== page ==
I can’t recall her name, but fortunately she’s one of those women who have to tell you about the conversations they hold with themselves.
“Barbara, I said to myself, that can’t be Alice Waters at the table in the window,” she coos, “so I crossed over for a closer look. And guess what? It is you.”
I try to look equally delighted at this revelation, and reach out to move my parcels, whilst my former work colleague collapses onto the chair opposite me.
As we go through the usual courtesies, the waitress bustles over to take her order.
“And how’s Baby?” she says as the waitress departs. She’s one of those people who seem to accord reverential status to others by missing out the definite article… people who say ‘I’m waiting for Nurse’ or ‘Doctor will see you now’. I remember that it always irritated me when we worked together.
“Oh, Rachel’s not a baby anymore,” I say, thinking of the robust four-year-old I’m due to pick up from the day-care centre in half an hour. “She’s quite a handful these days.”
“Four years… it seems like yesterday,” she sighs. “So much water under the bridge.”
She then proceeds to reel off a list of matches, hatches and dispatches at Jonas Carter & Sons, all of them relating to people of whom I’ve only the haziest recollection.
Except for one.
“And Rosemary was blessed with a baby at last,” she says, her eyes filling with tears. “That was so sad, wasn’t it? You must have felt awful.”
The years roll back. Awful? Was that the word for it?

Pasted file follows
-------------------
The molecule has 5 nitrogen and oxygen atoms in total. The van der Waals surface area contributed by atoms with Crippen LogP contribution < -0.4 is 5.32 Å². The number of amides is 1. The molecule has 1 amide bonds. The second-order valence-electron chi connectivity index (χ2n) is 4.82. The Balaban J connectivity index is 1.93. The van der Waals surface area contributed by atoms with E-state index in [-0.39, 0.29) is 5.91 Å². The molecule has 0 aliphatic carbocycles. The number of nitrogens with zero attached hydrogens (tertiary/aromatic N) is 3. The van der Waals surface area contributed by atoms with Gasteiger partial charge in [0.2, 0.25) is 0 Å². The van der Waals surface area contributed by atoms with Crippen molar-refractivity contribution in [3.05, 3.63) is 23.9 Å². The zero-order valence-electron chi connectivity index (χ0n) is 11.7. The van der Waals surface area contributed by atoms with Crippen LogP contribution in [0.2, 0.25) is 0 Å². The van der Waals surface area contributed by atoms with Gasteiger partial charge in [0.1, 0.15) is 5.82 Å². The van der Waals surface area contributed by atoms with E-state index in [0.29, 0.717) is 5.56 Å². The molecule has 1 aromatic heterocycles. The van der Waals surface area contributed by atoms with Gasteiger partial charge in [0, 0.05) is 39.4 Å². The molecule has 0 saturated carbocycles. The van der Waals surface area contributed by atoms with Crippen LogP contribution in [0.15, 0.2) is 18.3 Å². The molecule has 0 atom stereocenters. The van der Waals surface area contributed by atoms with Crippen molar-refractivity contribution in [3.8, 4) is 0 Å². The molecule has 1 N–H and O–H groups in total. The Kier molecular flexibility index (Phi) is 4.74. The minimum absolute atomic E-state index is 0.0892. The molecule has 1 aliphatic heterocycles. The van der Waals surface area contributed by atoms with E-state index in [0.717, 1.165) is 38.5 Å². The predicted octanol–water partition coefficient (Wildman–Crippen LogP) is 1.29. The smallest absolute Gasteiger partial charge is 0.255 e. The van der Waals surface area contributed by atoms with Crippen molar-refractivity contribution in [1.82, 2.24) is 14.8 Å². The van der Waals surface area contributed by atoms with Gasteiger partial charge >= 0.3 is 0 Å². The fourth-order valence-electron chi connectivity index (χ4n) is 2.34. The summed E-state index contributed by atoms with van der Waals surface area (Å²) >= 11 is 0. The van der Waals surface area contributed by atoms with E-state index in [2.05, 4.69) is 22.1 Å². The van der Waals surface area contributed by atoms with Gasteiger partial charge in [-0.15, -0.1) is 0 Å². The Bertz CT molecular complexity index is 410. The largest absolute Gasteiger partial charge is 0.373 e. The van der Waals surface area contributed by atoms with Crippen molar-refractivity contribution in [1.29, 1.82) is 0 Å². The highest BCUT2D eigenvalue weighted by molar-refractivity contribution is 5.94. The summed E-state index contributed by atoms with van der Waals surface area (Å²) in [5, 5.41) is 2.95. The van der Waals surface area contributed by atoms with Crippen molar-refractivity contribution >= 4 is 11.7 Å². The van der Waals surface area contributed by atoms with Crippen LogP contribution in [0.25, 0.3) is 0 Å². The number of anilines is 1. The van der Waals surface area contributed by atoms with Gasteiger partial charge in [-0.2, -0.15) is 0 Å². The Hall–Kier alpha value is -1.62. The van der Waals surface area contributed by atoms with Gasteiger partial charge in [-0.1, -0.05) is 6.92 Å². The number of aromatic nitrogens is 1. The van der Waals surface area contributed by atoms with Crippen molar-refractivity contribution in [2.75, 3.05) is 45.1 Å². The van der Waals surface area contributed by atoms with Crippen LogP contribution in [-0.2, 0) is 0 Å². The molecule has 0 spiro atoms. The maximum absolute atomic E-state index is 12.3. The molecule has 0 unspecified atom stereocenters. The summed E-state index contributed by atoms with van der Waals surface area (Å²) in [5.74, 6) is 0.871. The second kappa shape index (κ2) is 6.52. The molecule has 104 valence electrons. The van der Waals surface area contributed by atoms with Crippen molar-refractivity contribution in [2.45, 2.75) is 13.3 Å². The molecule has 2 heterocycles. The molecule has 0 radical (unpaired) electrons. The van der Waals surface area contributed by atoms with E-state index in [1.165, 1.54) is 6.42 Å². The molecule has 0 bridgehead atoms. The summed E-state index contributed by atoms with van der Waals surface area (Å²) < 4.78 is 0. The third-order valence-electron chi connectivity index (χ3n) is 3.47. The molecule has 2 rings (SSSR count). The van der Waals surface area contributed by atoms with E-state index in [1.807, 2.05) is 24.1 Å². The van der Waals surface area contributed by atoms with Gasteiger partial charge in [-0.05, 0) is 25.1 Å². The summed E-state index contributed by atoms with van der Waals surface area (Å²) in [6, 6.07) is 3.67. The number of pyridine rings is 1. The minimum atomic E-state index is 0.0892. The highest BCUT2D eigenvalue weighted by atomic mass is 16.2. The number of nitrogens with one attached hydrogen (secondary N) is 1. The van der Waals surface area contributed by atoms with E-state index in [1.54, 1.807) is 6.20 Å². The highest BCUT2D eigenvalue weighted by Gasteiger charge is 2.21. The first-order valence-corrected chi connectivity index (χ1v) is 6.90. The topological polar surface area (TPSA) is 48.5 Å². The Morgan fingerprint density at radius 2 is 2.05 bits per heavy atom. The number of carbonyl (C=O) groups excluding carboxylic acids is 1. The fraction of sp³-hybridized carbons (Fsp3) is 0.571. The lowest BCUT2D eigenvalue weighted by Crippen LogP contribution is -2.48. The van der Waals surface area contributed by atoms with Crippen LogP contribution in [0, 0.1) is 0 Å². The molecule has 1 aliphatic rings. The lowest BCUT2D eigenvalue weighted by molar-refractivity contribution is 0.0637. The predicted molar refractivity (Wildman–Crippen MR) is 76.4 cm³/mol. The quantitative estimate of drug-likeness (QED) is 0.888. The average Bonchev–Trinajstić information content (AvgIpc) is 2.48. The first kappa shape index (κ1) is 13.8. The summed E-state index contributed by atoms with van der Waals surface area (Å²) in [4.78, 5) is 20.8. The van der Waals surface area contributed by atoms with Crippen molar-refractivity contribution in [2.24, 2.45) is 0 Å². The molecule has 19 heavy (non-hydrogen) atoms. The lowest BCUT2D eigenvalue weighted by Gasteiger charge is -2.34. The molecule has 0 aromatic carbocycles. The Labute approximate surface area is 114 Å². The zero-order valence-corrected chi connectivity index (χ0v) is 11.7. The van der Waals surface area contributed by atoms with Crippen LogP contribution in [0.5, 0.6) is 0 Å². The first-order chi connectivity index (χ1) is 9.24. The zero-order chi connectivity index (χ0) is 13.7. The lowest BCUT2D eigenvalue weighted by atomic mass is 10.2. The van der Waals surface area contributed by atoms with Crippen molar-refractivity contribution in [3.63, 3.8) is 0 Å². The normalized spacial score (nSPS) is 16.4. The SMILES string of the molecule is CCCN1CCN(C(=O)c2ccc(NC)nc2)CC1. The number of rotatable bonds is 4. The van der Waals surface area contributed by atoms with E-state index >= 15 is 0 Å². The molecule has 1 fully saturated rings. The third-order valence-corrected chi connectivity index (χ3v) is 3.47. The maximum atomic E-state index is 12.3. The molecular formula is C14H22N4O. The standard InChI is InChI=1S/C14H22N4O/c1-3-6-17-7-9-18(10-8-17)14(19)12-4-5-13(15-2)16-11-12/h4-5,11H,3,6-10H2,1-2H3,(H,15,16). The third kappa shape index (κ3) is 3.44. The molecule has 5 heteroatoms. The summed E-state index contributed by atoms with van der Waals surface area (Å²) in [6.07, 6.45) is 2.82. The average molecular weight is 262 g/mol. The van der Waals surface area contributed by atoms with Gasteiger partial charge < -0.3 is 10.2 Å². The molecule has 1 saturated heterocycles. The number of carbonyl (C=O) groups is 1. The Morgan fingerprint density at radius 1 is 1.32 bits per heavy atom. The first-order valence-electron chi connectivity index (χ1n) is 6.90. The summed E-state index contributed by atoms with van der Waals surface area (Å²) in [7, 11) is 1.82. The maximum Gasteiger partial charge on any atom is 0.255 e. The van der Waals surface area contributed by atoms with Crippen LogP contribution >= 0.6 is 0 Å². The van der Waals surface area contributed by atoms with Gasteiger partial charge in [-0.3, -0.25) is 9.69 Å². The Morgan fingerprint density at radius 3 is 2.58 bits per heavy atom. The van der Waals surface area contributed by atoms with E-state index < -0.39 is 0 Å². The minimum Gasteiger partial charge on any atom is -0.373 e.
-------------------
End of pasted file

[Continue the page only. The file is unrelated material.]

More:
Barbara rambles on. “I expect that was why you left so abruptly? I mean, because you felt sorry for her, losing her baby when everything was going so well for you. Or did it spook you? I know we were all surprised you started your maternity leave so early. You’d said you were going to work right up to a couple of weeks before your due date.”
“I….” It’s difficult to know what to say. Then inspiration strikes. “No, it was because Nick was being transferred to Pendlebury. You know how the police are, they like to move you around, widen your experience. There was accommodation available close to his new station, and we were only renting at the time, so it seemed like a good idea to take advantage of the opportunity. But as you say, it would have made things more difficult if I’d been in the office.”
It wasn’t a lie. I had left earlier than planned. But not really for any of those reasons. Even now, I still couldn’t get that afternoon out of my head.